1 minutes there and they took everything valuable they could find there,

2 from that flat. And after that, they came to our place.

3 Q. So they all did this on one day, and they didn't come back any

4 other day?

5 A. They did come back to our neighbourhood, to our locality, not to

6 those three buildings that we lived in but they came to other buildings,

7 residential buildings, in that locality and some Muslim houses, standing

8 on their own.

9 Q. How do you know that? Did you see that yourself or did you hear

10 that?

11 A. The gentleman, when I went to the CID department in the police, it

12 was the gentleman, the gentleman who was in charge of that case, and who

13 had asked me to come to the police, he told me that. It was a group of

14 people, uniformed, God only knows who they belonged to, whose only

15 objective was to steal, and that group was caught, once when they tried to

16 rob a petrol pump belonging to a Croat. It was then that they were caught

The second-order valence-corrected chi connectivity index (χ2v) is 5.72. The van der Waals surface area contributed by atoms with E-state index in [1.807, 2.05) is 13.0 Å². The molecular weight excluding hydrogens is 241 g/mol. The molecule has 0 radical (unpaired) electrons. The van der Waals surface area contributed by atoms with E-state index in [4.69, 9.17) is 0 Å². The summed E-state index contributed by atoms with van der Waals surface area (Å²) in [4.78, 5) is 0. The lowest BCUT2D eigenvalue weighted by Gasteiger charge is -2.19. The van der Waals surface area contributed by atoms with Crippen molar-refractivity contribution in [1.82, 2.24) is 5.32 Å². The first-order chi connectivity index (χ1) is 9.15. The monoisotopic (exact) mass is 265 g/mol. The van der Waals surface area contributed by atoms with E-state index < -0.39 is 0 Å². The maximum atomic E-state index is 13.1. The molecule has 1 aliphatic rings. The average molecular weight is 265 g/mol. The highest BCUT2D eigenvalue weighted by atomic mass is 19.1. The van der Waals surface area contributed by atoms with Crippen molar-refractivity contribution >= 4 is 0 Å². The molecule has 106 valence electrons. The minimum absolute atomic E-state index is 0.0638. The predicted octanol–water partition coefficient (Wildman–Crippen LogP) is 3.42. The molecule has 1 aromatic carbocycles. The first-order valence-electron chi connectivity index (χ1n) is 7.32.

17 and then the police put two and two together, when it came to incidents of

18 that nature.

19 Q. You've testified that you knew two -- you mentioned two names of

20 this group of people who were later caught by the police. And you said

21 that they were not members of Stela's unit. Now, who told you that they

22 were not members of Stela's unit?

23 A. Why, I knew they were not members of Stela's unit.

24 Q. So you're saying because you knew all the members of Stela's unit,

25 you knew that these two people were not members of Stela's unit?

Page 14067

1 A. Could you repeat the question?

2 Q. So you mentioned these two names, which you identified at the

3 police station, and so you're saying that these two persons were not

4 members of Stela's unit because you knew that they were not members of